Maine has an opportunity to evolve its old monopoly electric grid into a new competitive smart grid made up of an interactive, bidirectional network of energy producers and consumers.

Instead of being just energy takers — at rates we cannot control — Maine ratepayers under this new grid paradigm will use their own energy assets of distributed generation, storage, efficient appliances, software controls and backup power, according to price signals enabled by real-time communication and data transfer. Maine ratepayers have already paid for the state’s utilities to install much of the necessary smart grid hardware to allow customers to participate in the energy marketplace, but allowing customers to use this infrastructure is critical to our energy future. When we open the grid to customer participation, we create a competitive marketplace, organizing new ideas and technologies that bring efficiency to a system that has become outdated, overbuilt and far too costly.

The decision to adopt a modern and open electric grid or keep it closed to true competition is being made right now, and it’s critically important that Maine’s leadership gets it right. Now is the time to adapt our grid into a platform that delivers value to ratepayers rather than allowing it to remain little more than a vehicle to deliver guaranteed returns to corporate utility shareholders. Locking in the old grid model resigns Maine to a last place position on energy independence and security.

Comprehensive grid modernization that encourages consumer-owned solar generation, as well as many other new distributed energy technologies, is an opportunity to unleash thousands of new jobs, reduce costs for ratepayers and keep our energy dollars in the local economy.

Richard Schmalensee, a professor at the Massachusetts Institute of Technology, used his position in academia to suggest that Maine can lead on solar by moving to utility scale projects. He argued recently in the BDN that economies of scale during construction are the key factor that should decide our energy future and that utility-owned solar will lower the cost of renewable energy.

With great respect to Schmalensee and the MIT Center for Energy and Environmental Policy Research, which is sponsored by a number of fossil fuel and utility giants, utility-scale solar will not make Maine a genuine leader on energy. A volume of research has found that construction cost is only a portion of the cost of a kilowatt-hour delivered to a customer. Solid research concludes that when transmission losses, transmission and distribution expenses, and other factors are added together, centralized solar is no longer the winner on cost. Distributed solar is as equally economical as utility-scale.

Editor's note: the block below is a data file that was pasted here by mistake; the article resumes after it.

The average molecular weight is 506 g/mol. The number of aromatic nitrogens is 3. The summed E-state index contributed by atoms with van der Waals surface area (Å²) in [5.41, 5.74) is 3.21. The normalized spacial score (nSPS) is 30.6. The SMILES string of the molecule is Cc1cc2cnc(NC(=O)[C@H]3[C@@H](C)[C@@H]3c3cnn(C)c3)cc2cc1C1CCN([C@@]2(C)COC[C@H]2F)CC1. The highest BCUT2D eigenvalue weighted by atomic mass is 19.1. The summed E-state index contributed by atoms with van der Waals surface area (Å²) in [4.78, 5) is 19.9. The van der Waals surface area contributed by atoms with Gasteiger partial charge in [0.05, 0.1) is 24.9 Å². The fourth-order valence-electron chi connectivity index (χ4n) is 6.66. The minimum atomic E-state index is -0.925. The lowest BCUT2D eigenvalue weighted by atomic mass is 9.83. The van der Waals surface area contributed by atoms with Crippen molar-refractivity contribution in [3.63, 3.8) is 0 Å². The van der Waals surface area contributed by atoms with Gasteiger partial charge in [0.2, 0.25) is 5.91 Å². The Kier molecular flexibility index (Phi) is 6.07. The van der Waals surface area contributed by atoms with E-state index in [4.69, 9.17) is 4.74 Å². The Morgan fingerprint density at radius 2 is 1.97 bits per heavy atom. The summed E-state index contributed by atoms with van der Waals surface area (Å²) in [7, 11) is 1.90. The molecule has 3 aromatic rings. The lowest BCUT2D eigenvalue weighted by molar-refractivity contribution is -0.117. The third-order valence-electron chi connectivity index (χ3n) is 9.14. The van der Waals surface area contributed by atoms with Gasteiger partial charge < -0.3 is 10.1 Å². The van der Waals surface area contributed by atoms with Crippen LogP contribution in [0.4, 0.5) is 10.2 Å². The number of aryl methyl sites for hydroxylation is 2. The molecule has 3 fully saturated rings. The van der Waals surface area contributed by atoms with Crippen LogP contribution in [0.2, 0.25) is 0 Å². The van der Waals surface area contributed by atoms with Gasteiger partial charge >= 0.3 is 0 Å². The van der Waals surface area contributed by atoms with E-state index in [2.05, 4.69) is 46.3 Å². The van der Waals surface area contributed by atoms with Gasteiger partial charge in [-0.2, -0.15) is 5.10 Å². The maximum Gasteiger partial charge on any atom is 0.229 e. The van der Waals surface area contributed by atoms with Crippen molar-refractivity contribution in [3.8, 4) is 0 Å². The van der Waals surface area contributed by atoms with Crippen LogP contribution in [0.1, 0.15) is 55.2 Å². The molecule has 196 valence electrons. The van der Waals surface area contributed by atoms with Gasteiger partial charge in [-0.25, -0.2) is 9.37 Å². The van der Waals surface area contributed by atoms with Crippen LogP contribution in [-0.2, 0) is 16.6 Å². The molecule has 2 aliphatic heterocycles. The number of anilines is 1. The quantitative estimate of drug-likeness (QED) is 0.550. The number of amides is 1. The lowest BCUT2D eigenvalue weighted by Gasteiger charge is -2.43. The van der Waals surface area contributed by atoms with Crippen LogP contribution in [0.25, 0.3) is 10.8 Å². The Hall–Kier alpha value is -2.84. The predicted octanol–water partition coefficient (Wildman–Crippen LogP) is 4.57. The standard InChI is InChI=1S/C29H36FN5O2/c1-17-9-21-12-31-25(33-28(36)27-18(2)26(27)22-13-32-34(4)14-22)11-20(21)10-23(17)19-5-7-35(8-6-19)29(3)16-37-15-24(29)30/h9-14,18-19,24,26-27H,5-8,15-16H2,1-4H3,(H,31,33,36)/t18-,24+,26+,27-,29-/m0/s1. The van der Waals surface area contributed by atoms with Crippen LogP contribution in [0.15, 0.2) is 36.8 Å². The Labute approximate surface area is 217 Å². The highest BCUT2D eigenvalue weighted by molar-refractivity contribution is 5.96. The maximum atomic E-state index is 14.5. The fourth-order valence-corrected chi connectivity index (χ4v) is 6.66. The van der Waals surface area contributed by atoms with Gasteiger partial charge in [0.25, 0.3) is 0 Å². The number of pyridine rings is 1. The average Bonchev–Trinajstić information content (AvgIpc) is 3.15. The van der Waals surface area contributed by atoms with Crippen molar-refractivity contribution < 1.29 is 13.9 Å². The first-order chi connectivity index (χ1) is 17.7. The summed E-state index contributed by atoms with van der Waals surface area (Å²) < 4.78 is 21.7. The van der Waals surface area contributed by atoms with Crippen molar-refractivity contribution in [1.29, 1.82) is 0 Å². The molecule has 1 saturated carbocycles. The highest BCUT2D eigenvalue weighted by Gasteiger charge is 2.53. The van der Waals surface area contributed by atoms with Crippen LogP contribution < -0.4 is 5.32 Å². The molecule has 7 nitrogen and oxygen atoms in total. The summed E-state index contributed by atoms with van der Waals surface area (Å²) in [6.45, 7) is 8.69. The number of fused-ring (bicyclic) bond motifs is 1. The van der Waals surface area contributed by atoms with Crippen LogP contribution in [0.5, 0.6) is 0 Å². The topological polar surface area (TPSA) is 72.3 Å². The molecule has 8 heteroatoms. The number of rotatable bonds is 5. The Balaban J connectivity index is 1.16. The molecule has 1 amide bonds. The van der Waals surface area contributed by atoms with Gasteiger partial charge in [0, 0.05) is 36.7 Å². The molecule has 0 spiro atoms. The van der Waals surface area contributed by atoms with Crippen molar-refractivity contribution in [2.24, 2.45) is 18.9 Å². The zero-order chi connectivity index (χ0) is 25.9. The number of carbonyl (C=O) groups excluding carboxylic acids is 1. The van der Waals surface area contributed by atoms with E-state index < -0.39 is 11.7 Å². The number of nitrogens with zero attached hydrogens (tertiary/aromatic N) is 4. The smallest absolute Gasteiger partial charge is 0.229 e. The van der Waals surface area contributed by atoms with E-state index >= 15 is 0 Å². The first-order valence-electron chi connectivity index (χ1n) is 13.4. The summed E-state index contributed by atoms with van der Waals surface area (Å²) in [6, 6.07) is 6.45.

We should consider whether utility-scale construction would provide durable employment that attracts and retains the best and the brightest in our state and creates an employment base for the future as distributed solar does today or whether utility-scale projects, built by out-of-state transient workers, primarily benefit out-of-state shareholders with little or no interest in the Maine economy.

Schmalensee would like us to think it’s an either/or choice and that we can safely allow utilities and large corporations to own solar, preserving the need for an ever larger electric grid to deliver that power, but we’re under no obligation to follow his advice. Our legislators, regulators and the people of Maine are deeper thinkers who can see that the utility-centric point of view cuts out other stakeholders and eliminates access to brilliant smart grid innovations occurring nearby and globally.

We should set our sights higher. By understanding the full set of costs and values offered by new energy technologies, we can create a truly innovative energy future. Distributed solar contributes valuable services not possible with centralized generation, and those services will maximize total ratepayer benefit over the long run. It’s hard to imagine calling ourselves leaders by pushing solar and other new technologies backward into a century-old model of monopoly ownership rather than using the opportunity to create a truly competitive and open energy marketplace. All Mainers and the Maine Public Utilities Commission have more in mind, and we should support them.

William Behrens is one of three managing partners of ReVision Energy, a Maine-based firm with 150 employees in Maine and New Hampshire. He holds a Ph.D. from the MIT Sloan School of Management.